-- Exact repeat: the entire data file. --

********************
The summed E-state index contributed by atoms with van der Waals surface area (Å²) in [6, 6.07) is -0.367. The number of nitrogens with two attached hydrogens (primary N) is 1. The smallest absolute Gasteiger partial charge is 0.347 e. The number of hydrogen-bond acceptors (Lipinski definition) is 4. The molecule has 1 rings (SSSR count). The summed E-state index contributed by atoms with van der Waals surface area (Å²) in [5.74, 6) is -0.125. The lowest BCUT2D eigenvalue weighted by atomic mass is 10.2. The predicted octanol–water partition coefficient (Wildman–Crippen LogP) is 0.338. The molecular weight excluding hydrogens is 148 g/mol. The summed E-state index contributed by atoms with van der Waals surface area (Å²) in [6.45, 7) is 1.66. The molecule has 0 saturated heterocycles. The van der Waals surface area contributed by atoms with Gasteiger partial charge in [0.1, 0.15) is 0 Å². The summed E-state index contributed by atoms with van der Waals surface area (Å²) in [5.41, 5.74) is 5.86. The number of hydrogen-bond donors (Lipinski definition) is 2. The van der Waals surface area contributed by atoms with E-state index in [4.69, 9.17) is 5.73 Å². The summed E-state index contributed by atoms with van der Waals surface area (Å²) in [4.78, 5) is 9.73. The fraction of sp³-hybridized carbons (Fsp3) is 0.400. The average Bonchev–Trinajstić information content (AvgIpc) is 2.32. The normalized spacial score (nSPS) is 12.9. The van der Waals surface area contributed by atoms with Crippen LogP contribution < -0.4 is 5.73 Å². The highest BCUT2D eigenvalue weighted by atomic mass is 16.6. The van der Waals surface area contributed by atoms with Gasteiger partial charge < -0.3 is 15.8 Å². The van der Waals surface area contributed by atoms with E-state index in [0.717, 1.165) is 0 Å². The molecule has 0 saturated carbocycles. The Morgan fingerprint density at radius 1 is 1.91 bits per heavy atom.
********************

The summed E-state index contributed by atoms with van der Waals surface area (Å²) in [6, 6.07) is -0.367. The number of nitrogens with two attached hydrogens (primary N) is 1. The smallest absolute Gasteiger partial charge is 0.347 e. The number of hydrogen-bond acceptors (Lipinski definition) is 4. The molecule has 1 rings (SSSR count). The summed E-state index contributed by atoms with van der Waals surface area (Å²) in [5.74, 6) is -0.125. The lowest BCUT2D eigenvalue weighted by atomic mass is 10.2. The predicted octanol–water partition coefficient (Wildman–Crippen LogP) is 0.338. The molecular weight excluding hydrogens is 148 g/mol. The summed E-state index contributed by atoms with van der Waals surface area (Å²) in [6.45, 7) is 1.66. The molecule has 0 saturated heterocycles. The van der Waals surface area contributed by atoms with Gasteiger partial charge in [0.1, 0.15) is 0 Å². The summed E-state index contributed by atoms with van der Waals surface area (Å²) in [5.41, 5.74) is 5.86. The number of hydrogen-bond donors (Lipinski definition) is 2. The van der Waals surface area contributed by atoms with E-state index in [4.69, 9.17) is 5.73 Å². The summed E-state index contributed by atoms with van der Waals surface area (Å²) in [4.78, 5) is 9.73. The fraction of sp³-hybridized carbons (Fsp3) is 0.400. The average Bonchev–Trinajstić information content (AvgIpc) is 2.32. The normalized spacial score (nSPS) is 12.9. The van der Waals surface area contributed by atoms with Crippen LogP contribution < -0.4 is 5.73 Å². The highest BCUT2D eigenvalue weighted by atomic mass is 16.6. The van der Waals surface area contributed by atoms with Gasteiger partial charge < -0.3 is 15.8 Å². The van der Waals surface area contributed by atoms with E-state index in [0.717, 1.165) is 0 Å². The molecule has 0 saturated carbocycles. The Morgan fingerprint density at radius 1 is 1.91 bits per heavy atom.